By Chaitali Wadhwa

The early hours of 7th April saw angry fans throwing stones at a leading cricketer’s house. Yuvraj Singh, who looked unusually subdued in the ICC World Twenty20 final against Sri Lanka in Mirpur, Dhaka on Sunday, has suddenly become ‘villain’ No. 1 after high-flying India lost by six wickets. Yuvraj scored 11 off 21 balls as India failed to gather momentum in the middle overs and finished with just 130 for four in their 20 overs.

Fans in Chandigarh were clearly not amused with Yuvraj’s batting. According to media reports, stones were pelted at the star all-rounder’s house in Chandigarh and security had to be beefed up. Unidentified youths in three cars created ruckus near Yuvraj’s house and the police had to rush a team to control the situation. At the highest level, sport can be cruel, leaving little place for sympathy.

The loss to Sri Lanka did come as heartbreak to many, but is it fair to lash out the anger on one person only?

While Indians’ passion for the game is usually measured by the amount of money they bring into the game — and the God-like status bestowed upon players like Sachin Tendulkar and MS Dhoni — there is sometimes a negative to the sport being a national obsession. It was painful for any cricket fan to see one of the cleanest strikers in the game struggle to put bat on ball.

“It was an off-day for Yuvraj. He tried his best but it’s not easy to come in and start slogging from ball one,” Dhoni said at the post-match press conference where most of the questions centred on Yuvraj’s performance. Both Sachin Tendulkar and Yuvraj’s dad came out in support of the batsman saying it is unfair to blame one man for the loss. “When we lose, there is criticism from all sides. Ups and downs are part of life and part of this game as well,” he said.

If it is any consolation to Singh, he is not the first player to face the wrath of blow-hot-and-cold Indian cricket fans. There is a litany of illustrious players who have gone through this ordeal. In 1983, Sunil Gavaskar was roundly abused and pelted with debris after he was dismissed first ball against the West Indies at Kolkata. In 1984-85, he was booed at the same ground after Kapil Dev was dropped from the team which played against England.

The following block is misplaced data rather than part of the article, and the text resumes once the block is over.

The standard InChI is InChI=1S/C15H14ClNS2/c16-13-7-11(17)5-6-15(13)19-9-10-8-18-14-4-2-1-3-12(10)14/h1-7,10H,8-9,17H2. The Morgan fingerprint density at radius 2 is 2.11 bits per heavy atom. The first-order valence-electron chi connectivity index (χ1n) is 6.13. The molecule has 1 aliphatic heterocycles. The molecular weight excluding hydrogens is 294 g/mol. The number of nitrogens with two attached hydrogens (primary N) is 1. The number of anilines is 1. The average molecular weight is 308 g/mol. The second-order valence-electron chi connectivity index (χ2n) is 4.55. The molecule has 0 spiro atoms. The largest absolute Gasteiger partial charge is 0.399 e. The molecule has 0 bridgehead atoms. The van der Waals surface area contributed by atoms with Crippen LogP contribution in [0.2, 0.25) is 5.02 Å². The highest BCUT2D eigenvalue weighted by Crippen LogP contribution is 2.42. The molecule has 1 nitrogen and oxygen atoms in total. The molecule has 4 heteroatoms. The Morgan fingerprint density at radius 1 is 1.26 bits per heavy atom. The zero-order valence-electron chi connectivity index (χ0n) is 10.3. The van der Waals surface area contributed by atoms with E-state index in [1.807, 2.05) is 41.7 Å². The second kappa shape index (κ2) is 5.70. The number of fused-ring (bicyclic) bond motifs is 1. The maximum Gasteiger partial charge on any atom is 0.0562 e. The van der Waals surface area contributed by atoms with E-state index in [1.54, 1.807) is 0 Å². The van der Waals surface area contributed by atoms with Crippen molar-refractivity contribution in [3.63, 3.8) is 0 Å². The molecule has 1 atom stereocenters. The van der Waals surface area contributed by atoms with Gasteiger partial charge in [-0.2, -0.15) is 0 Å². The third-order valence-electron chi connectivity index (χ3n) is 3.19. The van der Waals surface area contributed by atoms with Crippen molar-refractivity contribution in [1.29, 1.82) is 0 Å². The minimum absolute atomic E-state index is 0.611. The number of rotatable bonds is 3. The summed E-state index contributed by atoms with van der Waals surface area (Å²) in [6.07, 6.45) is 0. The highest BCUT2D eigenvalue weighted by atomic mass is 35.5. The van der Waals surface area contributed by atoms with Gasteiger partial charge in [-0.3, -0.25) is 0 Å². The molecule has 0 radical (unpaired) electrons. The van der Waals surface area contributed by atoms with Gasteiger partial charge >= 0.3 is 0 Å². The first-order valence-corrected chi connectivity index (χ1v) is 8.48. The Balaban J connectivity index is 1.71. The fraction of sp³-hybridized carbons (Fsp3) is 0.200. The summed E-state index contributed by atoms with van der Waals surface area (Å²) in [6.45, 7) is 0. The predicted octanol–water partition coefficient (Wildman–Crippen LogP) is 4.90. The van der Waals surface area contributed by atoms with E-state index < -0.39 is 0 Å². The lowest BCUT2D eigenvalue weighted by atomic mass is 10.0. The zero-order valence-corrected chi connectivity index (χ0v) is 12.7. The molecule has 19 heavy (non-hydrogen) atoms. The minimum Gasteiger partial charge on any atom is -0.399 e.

The 1996 World Cup semi-final at Kolkata was disrupted when the Indian team slumped badly in the run chase against Sri Lanka. The match had to be called off as irate fans, sensing defeat, threatened to burn down the stadium.

Harsh as this may sound, Singh’s batting in that match raises serious queries about whether he deserves a place in the team, irrespective of the support he has got from the cricket fraternity, including the redoubtable Sachin Tendulkar. It’s been three years since the memorable 2011 World Cup win in which Singh was the player of the tournament. His fightback from cancer immediately after earned him iconic status. But the dip in form since his return to international cricket has been startling.

Let’s not forget the achievements that Yuvraj has brought to the country. 3 years back, Yuvraj Singh made a telling opening statement in the press conference following his match-winning knock in the 2011 World Cup quarter-finals against Australia. 10 days later when India lifted the World Cup, Yuvraj was named the Man-of-the-Tournament, a tournament that he actually started with a string of failures battling poor form. In 2007, it was Yuvraj Singh who brought the world cup home.

 If you want to blame Yuvraj for India’s loss, do it; once you make your point, please move on. Let’s not stone his house or his family. Let’s not abuse him or make cartoons and jokes that belittle such a great cricketer. For the sake of those great memories, goose bump moments and so many wonderful victories he has presented to us, let’s leave Yuvraj Singh alone for now.

A pass out from Bluebells School International, Chaitali is currently a 1st year student at Amity Law School Delhi, IP University. She is passionate about writing and loves to compose poems. She likes to spend her free time reading novels and also enjoys watching television. She aspires to be a successful environmental lawyer and would like to bring justice to those whose voices go unheard. Have a look at her blog www.chaitaliwadhwa.blogspot.com. Feel free to contact her at chaitaliwadhwa@gmail.com

Posted by The Indian Economist | For the Curious Mind